WASHINGTON — As states begin to reopen businesses, many pent-up Americans are eager to escape quarantine for a meal out.
Though it's tempting to immediately return to a pre-pandemic "normal," it's important to remember the coronavirus threat still remains, and likely will for some time.
If you do decide to venture out and dine-in at a restaurant, there are some important things to keep in mind.
First, heed any guidance from state or local officials.
In some areas, that might mean dining out is not yet an option. Or maybe restaurants are allowed to open, but only for service in outdoor areas. Perhaps you'll be required to wear a mask while traveling to and from the establishment.
Additionally, be aware that the reopening of businesses does not mean the risk of contracting COVID-19 has been eliminated. Research the rate of infection in your area and consider the level of exposure you're comfortable taking on.
This may depend on whether you or someone in your dining party has any underlying health conditions, which can complicate an infected person's recovery. The Centers for Disease Control outlines the level of risk involved with different dining arrangements on its website. The CDC notes the "highest risk" situation right now would be dining at a restaurant where seating capacity hasn't been reduced and tables aren't spaced at least 6 feet apart.
Once you've brushed up on the restrictions and conditions in your area, make sure you understand any restaurant-specific requirements, like booking a table in advance or limiting the size of your group. It's important to plan ahead since many business will likely be operating at limited capacity with special restrictions for the foreseeable future.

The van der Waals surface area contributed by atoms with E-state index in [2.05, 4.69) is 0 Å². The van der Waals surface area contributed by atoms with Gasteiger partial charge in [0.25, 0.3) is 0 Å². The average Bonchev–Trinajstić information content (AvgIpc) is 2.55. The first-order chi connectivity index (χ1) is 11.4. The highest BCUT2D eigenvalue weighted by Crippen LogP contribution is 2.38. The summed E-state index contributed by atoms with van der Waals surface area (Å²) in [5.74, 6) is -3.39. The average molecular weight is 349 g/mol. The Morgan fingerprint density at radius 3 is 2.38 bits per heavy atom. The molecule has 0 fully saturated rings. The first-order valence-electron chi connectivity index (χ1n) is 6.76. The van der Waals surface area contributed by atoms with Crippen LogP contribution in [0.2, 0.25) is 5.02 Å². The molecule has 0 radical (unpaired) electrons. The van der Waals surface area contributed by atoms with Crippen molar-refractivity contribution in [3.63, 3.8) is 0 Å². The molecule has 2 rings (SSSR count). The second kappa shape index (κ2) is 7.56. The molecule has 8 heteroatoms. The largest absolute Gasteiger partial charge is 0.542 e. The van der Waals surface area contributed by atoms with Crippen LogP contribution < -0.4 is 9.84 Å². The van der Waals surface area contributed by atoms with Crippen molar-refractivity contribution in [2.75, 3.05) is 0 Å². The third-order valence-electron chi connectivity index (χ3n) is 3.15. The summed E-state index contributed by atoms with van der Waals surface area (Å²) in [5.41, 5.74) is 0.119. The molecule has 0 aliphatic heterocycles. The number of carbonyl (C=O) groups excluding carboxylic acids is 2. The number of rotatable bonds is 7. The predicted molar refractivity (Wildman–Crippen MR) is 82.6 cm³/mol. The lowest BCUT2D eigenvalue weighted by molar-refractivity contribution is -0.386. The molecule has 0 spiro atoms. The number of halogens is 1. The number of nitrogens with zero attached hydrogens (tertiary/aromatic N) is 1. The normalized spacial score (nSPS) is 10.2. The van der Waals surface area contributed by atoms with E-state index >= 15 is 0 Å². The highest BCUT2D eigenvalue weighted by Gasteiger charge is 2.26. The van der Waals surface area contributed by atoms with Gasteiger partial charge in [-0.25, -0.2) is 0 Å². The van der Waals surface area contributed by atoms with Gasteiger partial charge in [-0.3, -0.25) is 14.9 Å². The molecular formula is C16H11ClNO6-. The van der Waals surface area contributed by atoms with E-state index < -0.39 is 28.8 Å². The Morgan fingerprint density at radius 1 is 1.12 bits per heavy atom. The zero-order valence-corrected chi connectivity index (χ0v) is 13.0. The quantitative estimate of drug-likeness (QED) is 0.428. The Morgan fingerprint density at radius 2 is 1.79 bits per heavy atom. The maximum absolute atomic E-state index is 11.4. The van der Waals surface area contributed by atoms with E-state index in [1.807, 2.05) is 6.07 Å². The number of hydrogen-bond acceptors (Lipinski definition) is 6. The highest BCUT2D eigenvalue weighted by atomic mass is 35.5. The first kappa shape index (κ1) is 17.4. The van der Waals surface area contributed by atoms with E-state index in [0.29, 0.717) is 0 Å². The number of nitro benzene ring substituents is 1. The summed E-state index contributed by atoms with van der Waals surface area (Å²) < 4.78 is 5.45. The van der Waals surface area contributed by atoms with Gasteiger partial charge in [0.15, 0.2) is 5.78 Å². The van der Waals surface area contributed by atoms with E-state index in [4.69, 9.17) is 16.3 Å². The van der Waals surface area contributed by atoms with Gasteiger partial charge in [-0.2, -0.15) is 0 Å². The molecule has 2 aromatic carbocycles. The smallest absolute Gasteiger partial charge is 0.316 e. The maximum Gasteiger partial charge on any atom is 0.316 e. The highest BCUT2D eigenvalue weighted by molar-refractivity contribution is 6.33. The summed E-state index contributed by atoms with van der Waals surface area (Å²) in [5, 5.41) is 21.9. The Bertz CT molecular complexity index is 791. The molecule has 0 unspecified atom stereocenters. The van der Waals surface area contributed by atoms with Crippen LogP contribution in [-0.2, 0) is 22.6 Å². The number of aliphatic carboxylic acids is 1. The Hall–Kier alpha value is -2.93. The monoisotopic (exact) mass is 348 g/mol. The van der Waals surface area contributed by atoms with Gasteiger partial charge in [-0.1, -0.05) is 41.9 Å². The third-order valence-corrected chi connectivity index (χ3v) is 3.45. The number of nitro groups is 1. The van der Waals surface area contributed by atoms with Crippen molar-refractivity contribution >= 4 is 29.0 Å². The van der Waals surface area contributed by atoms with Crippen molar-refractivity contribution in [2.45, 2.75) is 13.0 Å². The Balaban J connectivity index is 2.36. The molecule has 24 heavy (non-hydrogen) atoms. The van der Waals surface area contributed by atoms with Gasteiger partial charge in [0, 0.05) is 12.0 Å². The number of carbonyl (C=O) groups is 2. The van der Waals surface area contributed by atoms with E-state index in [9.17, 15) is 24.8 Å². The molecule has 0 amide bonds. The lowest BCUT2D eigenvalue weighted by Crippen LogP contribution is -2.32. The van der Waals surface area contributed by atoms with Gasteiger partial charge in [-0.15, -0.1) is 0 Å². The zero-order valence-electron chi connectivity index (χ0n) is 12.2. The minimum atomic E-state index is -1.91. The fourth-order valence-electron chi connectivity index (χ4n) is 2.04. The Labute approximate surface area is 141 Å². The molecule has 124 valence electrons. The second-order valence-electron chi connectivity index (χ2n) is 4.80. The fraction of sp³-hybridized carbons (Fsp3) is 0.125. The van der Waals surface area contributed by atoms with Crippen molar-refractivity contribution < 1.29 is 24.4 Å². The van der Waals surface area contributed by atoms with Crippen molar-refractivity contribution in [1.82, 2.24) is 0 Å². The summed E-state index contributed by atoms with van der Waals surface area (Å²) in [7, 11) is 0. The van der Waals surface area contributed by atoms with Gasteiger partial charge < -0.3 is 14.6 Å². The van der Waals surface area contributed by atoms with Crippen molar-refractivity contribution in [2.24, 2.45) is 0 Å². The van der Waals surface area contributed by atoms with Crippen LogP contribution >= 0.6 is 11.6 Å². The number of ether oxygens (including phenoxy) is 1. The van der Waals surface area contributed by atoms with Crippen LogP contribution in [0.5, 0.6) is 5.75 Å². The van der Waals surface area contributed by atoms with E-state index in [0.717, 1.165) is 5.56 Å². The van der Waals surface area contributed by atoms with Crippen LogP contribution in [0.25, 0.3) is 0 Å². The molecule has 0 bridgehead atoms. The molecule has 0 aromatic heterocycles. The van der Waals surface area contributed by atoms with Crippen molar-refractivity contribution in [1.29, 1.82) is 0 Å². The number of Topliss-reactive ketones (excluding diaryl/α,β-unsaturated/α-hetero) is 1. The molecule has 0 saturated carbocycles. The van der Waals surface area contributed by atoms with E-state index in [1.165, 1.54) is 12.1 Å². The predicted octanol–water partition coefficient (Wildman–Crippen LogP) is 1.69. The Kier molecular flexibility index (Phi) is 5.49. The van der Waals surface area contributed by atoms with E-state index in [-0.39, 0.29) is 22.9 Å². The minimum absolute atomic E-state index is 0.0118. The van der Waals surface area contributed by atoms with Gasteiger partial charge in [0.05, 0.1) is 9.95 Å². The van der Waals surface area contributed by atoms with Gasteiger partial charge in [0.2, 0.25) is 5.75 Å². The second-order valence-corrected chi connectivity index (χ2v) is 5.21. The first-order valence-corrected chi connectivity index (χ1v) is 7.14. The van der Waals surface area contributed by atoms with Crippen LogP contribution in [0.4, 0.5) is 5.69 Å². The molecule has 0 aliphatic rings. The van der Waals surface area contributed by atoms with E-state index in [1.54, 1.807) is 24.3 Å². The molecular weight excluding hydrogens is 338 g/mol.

After you've cleared your plans with local laws and any restaurant-specific restrictions, there are still some general best practices to keep in mind, according to Larry Lynch, Senior Vice President of Science and Industry at the National Restaurant Association, which released reopening guidance for restaurants in April.
He suggests diners continue to heed virus prevention measures once they reach the restaurant.
"Social distancing and handwashing, bar none, are the two most important things that you can do to protect yourself and protect others from the virus," he explained.
Here are three tips Lynch suggests to protect yourself, other diners and restaurant staff members.
1. Stay home if you're not feeling well
Even if your symptoms seem minor, do not go to a restaurant if you're feeling sick.
2. Wash your hands frequently
Handwashing continues to be a critical weapon in the battle against the coronavirus, and it's especially important when eating. Lynch suggests washing your hands before arriving at the restaurant and again before eating.
3. See what safety procedures are in place
Don't be afraid to ask staff members or management what the restaurant is doing to stop the spread of the virus. Your server and other staff members should be wearing a mask. The restaurant should limit the use of shared items like menus and condiments.
Gloves, frequent hand washing and social distancing are other measures that demonstrate the establishment is serious about safety. Crowds congregated in waiting areas or tables too close together are signs to stay away.
"Ask the restaurateur, 'How frequently are the employees washing their hands? What is your handwashing protocol? What is your distancing protocol?' It's a different time. You know, the idea behind dining, it used to be very romantic, fun evening, that could still be the case, but you can certainly ask them what they are doing to make it better," he said.